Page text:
Some of the North West’s most high-profile entrepreneurs are backing a new venture in Manchester which promises to turn good ideas into great start-ups.
Launched by serial entrepreneur and investor Andy Davidson, and backed by former Tesco boss Sir Terry Leahy and founder of the William Currie Group, Bill Currie, Nova helps tech start-ups get off the ground by investing its expertise.
Already established in Liverpool, Nova has now opened its second centre at Accelerate Places Manchester on Princess Street – itself a hub for scale-up businesses.
With a global team of more than 180 people, Nova has so far invested in more than 70 tech start-ups, and says the businesses it backs are five times more likely to succeed because of its specialist expertise.
Alongside Sir Terry, Bill Currie and Andy Davidson, Nova’s leadership team has been an integral part of the UK tech start-up scene since the early 1990s, and is headed by Professor Paul Morrisey, who acts as chairman
Andy Davidson said: “We know from our own collective experience in business that the North West is a region brimming with talent and opportunity. We launched Nova to help unlock that potential by supporting people and teams who have great ideas which solve tangible problems for identifiable markets.
“We’ve enjoyed significant success in Liverpool and Manchester’s own stellar reputation for generating entrepreneurial ideas made it an obvious next-step for us.”
Its Manchester operation is being led by Andy Dean, who spent 20 years working in digital technologies before joining Nova as its Head of Partnerships.
Explaining Nova’s business model, he said: “We help people who’ve got great ideas but perhaps don’t know where to go with them. If we can see that your idea satisfies an unmet need – in other words, that it’s addressing a problem worth solving – we’ll help you test your market assumptions, build a robust business plan and then pitch investors.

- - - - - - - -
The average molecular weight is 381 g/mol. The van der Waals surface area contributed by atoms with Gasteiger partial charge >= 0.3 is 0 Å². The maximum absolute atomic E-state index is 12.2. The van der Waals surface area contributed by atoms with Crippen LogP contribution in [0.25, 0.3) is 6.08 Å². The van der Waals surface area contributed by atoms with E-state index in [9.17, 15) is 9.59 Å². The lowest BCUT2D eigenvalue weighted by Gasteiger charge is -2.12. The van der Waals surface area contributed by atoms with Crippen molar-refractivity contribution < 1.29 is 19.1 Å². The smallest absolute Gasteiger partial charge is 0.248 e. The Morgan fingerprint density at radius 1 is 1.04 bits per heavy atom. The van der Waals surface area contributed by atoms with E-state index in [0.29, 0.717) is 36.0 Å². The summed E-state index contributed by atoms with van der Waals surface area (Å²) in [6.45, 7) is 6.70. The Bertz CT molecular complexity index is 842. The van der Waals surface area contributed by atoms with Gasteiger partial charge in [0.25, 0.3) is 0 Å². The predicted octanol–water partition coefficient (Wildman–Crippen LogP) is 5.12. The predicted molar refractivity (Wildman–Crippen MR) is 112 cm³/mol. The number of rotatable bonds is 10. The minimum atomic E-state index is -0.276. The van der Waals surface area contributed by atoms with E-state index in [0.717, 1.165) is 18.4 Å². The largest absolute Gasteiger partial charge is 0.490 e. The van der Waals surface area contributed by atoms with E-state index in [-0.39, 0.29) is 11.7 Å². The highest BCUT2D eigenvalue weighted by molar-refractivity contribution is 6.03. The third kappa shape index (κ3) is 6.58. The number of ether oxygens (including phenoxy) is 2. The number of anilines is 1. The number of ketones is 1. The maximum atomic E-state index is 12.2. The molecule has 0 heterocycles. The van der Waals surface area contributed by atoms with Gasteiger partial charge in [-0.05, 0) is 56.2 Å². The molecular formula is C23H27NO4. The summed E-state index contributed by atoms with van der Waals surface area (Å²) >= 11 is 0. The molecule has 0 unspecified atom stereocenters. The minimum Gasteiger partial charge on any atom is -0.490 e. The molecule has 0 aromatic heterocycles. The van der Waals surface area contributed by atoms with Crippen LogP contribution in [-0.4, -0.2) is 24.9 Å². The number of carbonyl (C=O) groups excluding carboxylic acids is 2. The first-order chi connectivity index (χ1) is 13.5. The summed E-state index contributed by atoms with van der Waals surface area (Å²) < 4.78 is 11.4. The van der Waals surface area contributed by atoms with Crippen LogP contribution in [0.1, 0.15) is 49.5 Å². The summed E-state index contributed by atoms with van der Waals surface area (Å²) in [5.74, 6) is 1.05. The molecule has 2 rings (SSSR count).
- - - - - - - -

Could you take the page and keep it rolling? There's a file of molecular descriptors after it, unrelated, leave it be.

“With Nova’s backing, it’s a 12-month journey and it doesn’t involve you investing any of your own cash. The key things we look for are expertise, resourcefulness and resilience. What we bring is our own considerable experience through mentoring and all the services you’d expect from an office environment.”
So far, Nova’s Manchester investments include Menuguru.co.uk, which provides online tools which help make eating out easier for people who suffer food allergies and intolerances, and Connected Creatives, which improves literacy standards among young people by enabling them to self-publish their own creative writing and share with teachers, family and friends.
It is also backing Manchester-based fintech Jammtoday, an online investment comparison platform which has developed tools which help people find investment companies suited to their needs.
Andy Dean added: “Manchester provides the perfect ecosystem for what we do because it’s very pro start-up, has plenty of tech expertise, and a supportive infrastructure. We see that where we’re based at Accelerate Places, where there are some fascinating technology-driven businesses already on that scale-up journey.”
Nova has been welcomed into the city by Georgia Kaye-Berry, who runs Accelerate Places Manchester. She said: “Nova is backed by a team whose business reputation speaks for itself. We’re not only thrilled to host them here, but we’re looking forwards to another wave of tech start-ups emerging in the city thanks to their expertise.”